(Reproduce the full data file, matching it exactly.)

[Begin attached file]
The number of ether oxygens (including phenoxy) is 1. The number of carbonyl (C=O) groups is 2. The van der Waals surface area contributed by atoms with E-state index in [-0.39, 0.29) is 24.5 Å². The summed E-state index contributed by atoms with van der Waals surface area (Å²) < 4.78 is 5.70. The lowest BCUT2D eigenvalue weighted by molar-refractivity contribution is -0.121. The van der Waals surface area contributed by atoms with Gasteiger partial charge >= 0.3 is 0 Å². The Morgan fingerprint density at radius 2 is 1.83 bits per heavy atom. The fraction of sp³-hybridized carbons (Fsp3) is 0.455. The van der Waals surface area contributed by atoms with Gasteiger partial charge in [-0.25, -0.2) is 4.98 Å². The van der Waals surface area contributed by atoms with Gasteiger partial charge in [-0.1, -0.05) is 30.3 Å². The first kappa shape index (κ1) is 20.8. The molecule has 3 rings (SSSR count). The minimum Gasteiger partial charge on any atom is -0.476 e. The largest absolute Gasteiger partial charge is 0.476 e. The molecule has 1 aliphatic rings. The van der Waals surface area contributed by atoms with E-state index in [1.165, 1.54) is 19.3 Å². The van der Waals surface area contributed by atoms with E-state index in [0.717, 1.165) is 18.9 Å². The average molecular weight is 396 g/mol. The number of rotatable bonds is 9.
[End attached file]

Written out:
The number of ether oxygens (including phenoxy) is 1. The number of carbonyl (C=O) groups is 2. The van der Waals surface area contributed by atoms with E-state index in [-0.39, 0.29) is 24.5 Å². The summed E-state index contributed by atoms with van der Waals surface area (Å²) < 4.78 is 5.70. The lowest BCUT2D eigenvalue weighted by molar-refractivity contribution is -0.121. The van der Waals surface area contributed by atoms with Gasteiger partial charge >= 0.3 is 0 Å². The Morgan fingerprint density at radius 2 is 1.83 bits per heavy atom. The fraction of sp³-hybridized carbons (Fsp3) is 0.455. The van der Waals surface area contributed by atoms with Gasteiger partial charge in [-0.25, -0.2) is 4.98 Å². The van der Waals surface area contributed by atoms with Gasteiger partial charge in [-0.1, -0.05) is 30.3 Å². The first kappa shape index (κ1) is 20.8. The molecule has 3 rings (SSSR count). The minimum Gasteiger partial charge on any atom is -0.476 e. The largest absolute Gasteiger partial charge is 0.476 e. The molecule has 1 aliphatic rings. The van der Waals surface area contributed by atoms with E-state index in [1.165, 1.54) is 19.3 Å². The van der Waals surface area contributed by atoms with E-state index in [0.717, 1.165) is 18.9 Å². The average molecular weight is 396 g/mol. The number of rotatable bonds is 9.